Block That Blockbuster?

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Nicholas Penny, the recently appointed director of the National Gallery in London, said last week that he wants his museum to move away from blockbuster exhibitions that bring in crowds, but at the cost of going back again and again to names we already know. He wants to focus on shows that bring to light neglected figures like the National Gallery’s upcoming exhibition on the Italian Divisionists, 19th century painters who drew ideas from both Symbolism and Seurat, and passed along a more politicized art to the Futurists.

I sympathize — up to a point. Who doesn’t wince at the annual surplus of shows that manage to work “Impressionism” into the title? (One of these days somebody’s going to figure a way to get Monet and Vermeer on the same marquee, like one of those Billy Joel-Elton John concert tours. They’ll have to fight the crowds off with a whip and a chair.) And who doesn’t want more shows that point you back to some lesser known figure who turns out to be a find, like the one five years ago at the Neue Gallerie in New York that opened my eyes to the pitch perfect creepiness of the Weimar-era portraitist Christian Schad? But my mature understanding of art history owes as much to the great string of blockbusters at American museums over the past three decades as it does to books or even permanent collections, though I live in a city that has some of the greatest. And I’m not alone.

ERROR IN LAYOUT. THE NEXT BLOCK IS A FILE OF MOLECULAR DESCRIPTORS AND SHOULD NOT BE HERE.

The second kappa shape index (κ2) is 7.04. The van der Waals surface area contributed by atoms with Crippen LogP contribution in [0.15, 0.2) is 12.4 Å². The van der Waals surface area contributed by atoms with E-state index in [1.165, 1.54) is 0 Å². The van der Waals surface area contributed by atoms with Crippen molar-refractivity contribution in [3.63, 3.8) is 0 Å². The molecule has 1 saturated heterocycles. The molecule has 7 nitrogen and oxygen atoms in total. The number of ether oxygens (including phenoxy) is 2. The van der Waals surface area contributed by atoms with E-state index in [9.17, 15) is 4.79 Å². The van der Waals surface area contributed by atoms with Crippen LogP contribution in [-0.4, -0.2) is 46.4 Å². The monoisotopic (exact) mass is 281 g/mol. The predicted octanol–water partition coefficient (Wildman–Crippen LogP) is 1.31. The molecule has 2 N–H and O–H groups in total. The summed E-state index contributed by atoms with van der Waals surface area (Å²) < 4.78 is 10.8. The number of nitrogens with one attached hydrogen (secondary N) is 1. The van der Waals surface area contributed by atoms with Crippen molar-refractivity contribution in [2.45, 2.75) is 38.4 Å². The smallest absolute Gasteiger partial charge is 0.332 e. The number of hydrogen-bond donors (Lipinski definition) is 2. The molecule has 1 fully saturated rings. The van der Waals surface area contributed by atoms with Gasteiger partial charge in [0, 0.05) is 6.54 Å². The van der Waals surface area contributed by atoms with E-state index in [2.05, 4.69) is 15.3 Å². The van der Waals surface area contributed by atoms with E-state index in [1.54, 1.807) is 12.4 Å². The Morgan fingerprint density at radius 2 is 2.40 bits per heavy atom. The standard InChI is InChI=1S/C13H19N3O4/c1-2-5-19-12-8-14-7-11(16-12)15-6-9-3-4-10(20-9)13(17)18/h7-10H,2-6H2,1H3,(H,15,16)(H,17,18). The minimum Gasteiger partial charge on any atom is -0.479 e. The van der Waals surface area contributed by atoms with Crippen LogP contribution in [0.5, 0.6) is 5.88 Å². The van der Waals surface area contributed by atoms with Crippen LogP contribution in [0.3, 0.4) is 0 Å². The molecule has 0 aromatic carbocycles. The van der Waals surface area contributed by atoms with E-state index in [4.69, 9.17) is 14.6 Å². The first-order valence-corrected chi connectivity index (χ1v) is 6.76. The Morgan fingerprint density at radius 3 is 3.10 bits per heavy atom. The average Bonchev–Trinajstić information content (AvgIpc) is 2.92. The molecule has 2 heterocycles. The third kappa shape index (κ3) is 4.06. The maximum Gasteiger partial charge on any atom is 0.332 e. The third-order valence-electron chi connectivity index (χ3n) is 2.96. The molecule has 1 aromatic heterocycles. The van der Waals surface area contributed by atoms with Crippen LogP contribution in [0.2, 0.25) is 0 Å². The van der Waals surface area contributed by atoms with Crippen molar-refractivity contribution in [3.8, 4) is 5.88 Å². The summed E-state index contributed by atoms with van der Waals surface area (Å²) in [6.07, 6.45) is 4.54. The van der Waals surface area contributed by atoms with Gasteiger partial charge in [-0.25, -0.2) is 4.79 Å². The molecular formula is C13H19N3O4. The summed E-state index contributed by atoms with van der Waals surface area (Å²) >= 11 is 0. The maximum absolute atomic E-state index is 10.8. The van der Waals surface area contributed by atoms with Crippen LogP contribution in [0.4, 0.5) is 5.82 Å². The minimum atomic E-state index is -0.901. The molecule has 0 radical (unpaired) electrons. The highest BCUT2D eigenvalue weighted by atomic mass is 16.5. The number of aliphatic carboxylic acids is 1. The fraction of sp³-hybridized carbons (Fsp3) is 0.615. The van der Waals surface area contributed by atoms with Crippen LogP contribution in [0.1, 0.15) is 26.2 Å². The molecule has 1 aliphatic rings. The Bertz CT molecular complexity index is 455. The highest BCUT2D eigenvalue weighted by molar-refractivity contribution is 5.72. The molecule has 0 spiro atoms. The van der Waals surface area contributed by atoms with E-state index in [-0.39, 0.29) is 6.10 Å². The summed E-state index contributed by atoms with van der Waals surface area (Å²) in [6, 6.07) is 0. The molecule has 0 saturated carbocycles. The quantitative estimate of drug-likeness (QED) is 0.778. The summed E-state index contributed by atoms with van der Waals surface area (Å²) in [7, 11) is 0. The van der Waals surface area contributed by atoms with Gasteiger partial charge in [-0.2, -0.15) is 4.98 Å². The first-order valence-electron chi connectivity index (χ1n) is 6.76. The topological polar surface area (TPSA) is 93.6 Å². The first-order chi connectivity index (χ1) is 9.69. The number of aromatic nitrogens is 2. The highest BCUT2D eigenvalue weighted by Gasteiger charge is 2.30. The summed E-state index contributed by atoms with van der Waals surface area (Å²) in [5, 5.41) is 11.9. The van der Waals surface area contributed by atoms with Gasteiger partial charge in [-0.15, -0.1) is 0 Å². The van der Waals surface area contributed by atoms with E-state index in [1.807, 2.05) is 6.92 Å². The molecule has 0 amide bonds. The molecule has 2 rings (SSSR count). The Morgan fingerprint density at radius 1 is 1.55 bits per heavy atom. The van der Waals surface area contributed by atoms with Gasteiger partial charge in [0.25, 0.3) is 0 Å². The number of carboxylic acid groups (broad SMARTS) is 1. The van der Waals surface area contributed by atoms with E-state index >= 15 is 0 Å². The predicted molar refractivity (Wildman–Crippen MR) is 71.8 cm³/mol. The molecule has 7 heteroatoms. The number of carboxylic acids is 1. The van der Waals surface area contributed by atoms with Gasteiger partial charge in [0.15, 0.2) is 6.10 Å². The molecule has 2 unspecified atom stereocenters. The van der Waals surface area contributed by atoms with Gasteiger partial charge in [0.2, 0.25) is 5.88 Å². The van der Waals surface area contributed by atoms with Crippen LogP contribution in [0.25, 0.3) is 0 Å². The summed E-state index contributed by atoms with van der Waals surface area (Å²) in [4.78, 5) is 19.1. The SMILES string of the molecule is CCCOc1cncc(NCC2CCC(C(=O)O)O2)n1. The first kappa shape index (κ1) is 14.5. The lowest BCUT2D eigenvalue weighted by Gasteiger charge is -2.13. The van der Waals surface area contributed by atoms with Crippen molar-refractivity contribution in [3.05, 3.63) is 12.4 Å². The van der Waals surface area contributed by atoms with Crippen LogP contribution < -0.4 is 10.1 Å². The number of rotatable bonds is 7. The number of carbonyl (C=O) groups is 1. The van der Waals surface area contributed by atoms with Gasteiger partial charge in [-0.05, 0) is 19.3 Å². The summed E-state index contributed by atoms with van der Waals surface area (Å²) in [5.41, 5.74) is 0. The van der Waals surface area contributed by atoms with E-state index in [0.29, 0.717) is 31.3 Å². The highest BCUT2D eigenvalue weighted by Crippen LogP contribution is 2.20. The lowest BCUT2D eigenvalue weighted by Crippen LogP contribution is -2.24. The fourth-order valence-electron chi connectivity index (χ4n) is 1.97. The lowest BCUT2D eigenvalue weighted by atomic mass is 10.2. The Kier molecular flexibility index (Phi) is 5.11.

Meanwhile, one of the best weeks of museum going I had in years was one spent in London in the blockbustery fall of 2006, when the National Gallery had its powerful Velazquez exhibition and Tate Britain had its unforgettable survey of Hans Holbein’s English portraits. At the same time the Dulwich Picture Gallery was having its brilliant little show of the undersung 16th century miniaturist Adam Elsheimer, which might have been the kind of thing Penny has in mind — a show devoted to one of those artists whose work you see from time to time, but who never snaps into focus until you see it all at once. I loved it. But should I have been denied the Velazquez survey, even granting that we had had a great one in New York in ’90s? Velazquez is one of the touchstones of modern painting. He needs to be revisited in depth every decade or so. Holbein, meanwhile, is not exactly an unfamiliar name, but do we really get that many opportunities to see his great chalk drawings of the family of Thomas More set side by side? Or three of his portraits of Erasmus in one room?

Penny may just be making a virtue of necessity. The truth is, the National Gallery has inadequate space for temporary shows, mainly some cramped galleries under the Sainsbury Wing. To accommodate the crowds for Velazquez they had to put some of the permanent collection in storage so they could mount the show in the big rooms upstairs. It also matters that his museum is publicly financed and doesn’t charge admission, meaning that attendance is not so much of an issue for him. But if his public — and the very obstreperous London media — start to get the feeling that the big shows are passing London by, I’ll bet it becomes an issue.